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John Klar, who finished a distant second to Gov. Phil Scott in the 2020 Republican primary, brought his traveling roadshow to Bennington County this week, with stops in Bennington and Manchester.

Klar and scheduled speaker, K. Carl Smith, a self-described “Frederick Douglass Republican,” came to deliver their view of the supposed dangers of critical race theory. The event is sponsored by the Vermont Liberty Network, whose web page is a course catalog of right-wing grievances, including COVID regulations as an infringement upon religious liberty.

“Smith has long advocated for the ‘conservative’ core values expressed in the Vermont and United States Constitutions,” Klar said in a statement. “In the face of an overzealous ideological push to impose BLM and critical race theory on Vermonters, these core values are under direct assault — including the protections of the Bill of Rights, which CRT instructs have been tools of oppression; not keys to liberty.”

“Vermont media outlets have portrayed any challenges to CRT as ‘right-wing’ efforts to avoid discussing race. As Smith will demonstrate, Vermonters (of every color) very much do wish to discuss the new racism being implemented in their schools,” Klar said before the events.

What do you suppose he means by “new racism?” As seen from Klar’s recent writing on the topic, in which he called proponents of critical race theory “thugs,” the clear inference is reverse or anti-white racism. He says Gov. Phil Scott, progressive legislators, and school administrators “have used this bogus ‘theory’ to ‘systematically’ slander Vermonters as white supremacists who oppressed black people in order to gain wealth.”

That’s a dog whistle, a message meant to be heard by whites who see renewed focus on racial equity as an existential threat.

Lots of folks talk about critical race theory, but few know much about what it is. For starters, it’s college-level material, not widely taught at the K-12 level.

Even so: What’s wrong with kids learning the age-appropriate history of race in this country? Our children should know our democracy is still a work in progress, and why, so they might succeed in the places where we have fallen short.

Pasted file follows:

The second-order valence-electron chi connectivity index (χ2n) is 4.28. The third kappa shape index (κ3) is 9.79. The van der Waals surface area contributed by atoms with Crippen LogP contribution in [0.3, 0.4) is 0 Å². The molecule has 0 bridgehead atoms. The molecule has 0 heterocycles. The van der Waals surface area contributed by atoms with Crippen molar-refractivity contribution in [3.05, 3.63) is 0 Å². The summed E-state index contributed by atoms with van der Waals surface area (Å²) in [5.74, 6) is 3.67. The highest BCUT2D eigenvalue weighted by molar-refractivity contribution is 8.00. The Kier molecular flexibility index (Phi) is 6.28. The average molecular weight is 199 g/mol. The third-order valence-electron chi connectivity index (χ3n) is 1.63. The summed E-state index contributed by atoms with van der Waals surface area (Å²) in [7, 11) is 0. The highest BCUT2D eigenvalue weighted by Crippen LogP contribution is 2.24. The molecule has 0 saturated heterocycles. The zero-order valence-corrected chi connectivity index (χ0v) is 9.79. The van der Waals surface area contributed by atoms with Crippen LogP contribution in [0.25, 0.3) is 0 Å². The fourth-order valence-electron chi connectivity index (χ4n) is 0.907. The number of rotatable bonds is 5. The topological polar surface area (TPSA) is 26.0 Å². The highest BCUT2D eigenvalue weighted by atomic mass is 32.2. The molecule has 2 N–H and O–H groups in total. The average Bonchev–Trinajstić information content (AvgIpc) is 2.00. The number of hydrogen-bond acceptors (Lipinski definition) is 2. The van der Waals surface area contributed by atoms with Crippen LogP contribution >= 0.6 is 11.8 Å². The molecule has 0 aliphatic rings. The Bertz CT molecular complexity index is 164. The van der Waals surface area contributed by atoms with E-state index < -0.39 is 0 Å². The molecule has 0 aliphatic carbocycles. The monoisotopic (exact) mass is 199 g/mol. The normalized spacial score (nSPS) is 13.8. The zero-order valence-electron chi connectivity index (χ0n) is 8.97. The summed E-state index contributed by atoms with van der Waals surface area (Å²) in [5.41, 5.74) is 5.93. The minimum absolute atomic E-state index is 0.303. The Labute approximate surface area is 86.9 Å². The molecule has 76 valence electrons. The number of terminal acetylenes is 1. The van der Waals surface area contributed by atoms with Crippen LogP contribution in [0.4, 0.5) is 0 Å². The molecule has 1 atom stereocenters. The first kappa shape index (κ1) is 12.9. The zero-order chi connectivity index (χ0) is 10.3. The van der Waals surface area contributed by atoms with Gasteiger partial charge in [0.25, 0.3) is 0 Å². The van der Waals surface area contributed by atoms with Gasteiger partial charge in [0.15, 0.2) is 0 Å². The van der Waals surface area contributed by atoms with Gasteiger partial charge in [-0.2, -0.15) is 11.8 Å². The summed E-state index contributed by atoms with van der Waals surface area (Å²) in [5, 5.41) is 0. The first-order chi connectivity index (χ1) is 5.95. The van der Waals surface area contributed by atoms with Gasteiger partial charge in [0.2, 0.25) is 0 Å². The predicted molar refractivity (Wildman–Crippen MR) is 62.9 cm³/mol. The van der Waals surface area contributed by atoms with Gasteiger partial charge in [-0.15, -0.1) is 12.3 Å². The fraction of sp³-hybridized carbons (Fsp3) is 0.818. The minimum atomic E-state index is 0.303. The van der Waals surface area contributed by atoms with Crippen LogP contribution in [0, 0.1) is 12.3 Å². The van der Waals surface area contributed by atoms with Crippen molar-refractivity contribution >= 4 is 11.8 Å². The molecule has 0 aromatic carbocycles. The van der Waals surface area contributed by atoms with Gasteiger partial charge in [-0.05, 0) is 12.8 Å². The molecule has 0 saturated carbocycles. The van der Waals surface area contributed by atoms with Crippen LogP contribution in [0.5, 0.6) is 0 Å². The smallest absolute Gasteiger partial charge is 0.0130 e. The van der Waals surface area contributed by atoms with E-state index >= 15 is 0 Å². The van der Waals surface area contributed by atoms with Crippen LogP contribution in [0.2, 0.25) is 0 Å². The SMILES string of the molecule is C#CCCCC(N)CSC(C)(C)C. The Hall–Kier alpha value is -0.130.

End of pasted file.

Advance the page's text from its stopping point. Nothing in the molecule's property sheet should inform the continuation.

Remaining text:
As summarized by The Associated Press, critical race theory is “a way of thinking about America’s history through the lens of racism. Scholars developed it during the 1970s and 1980s in response to what they viewed as a lack of racial progress following the civil rights legislation of the 1960s. It centers on the idea that racism is systemic in the nation’s institutions and that they function to maintain the dominance of white people in society.”

AP also wrote that “Many Republicans view the concepts underlying critical race theory as an effort to rewrite American history and persuade white people that they are inherently racist and should feel guilty because of their advantages. But the theory also has become somewhat of a catchall phrase to describe racial concepts some conservatives find objectionable, such as white privilege, systemic inequality and inherent bias.”

When did empathy for the grievous wrong done to people over 400 years over the color of their skin become un-American? When did pointing out a plainly obvious fact — that whites have had advantages in this country, because they made rules that disadvantaged people of color — become heresy?

Let’s not forget, there are elections to win in 2022 and 2024 and this hot topic will be a discussion point to rally around if nothing else.

Bennington County is still recovering from the wounds inflicted upon former state Rep. Kiah Morris, when a calculated campaign of harassment forced her to give up her House seat and move away.

Our community is still coming to grips with, and trying to heal from, the harm inflicted not only upon Morris and her family, but on all of us.

The process of reconciliation and repair is slow, steady work, not microwave popcorn. Much to their credit, the Bennington Select Board, the Bennington Police Department, and many concerned citizens have shown dedication to that work. It takes time. And patience, like most virtues, is difficult.

Dog whistles claiming an honest accounting of American history is somehow unfair to white folks will not bring people together at a time when unity is desperately needed. We should be wary of those who would make political hay from fomenting division. We’ve learned that lesson in the past, and it’s one we hopefully will not repeat.


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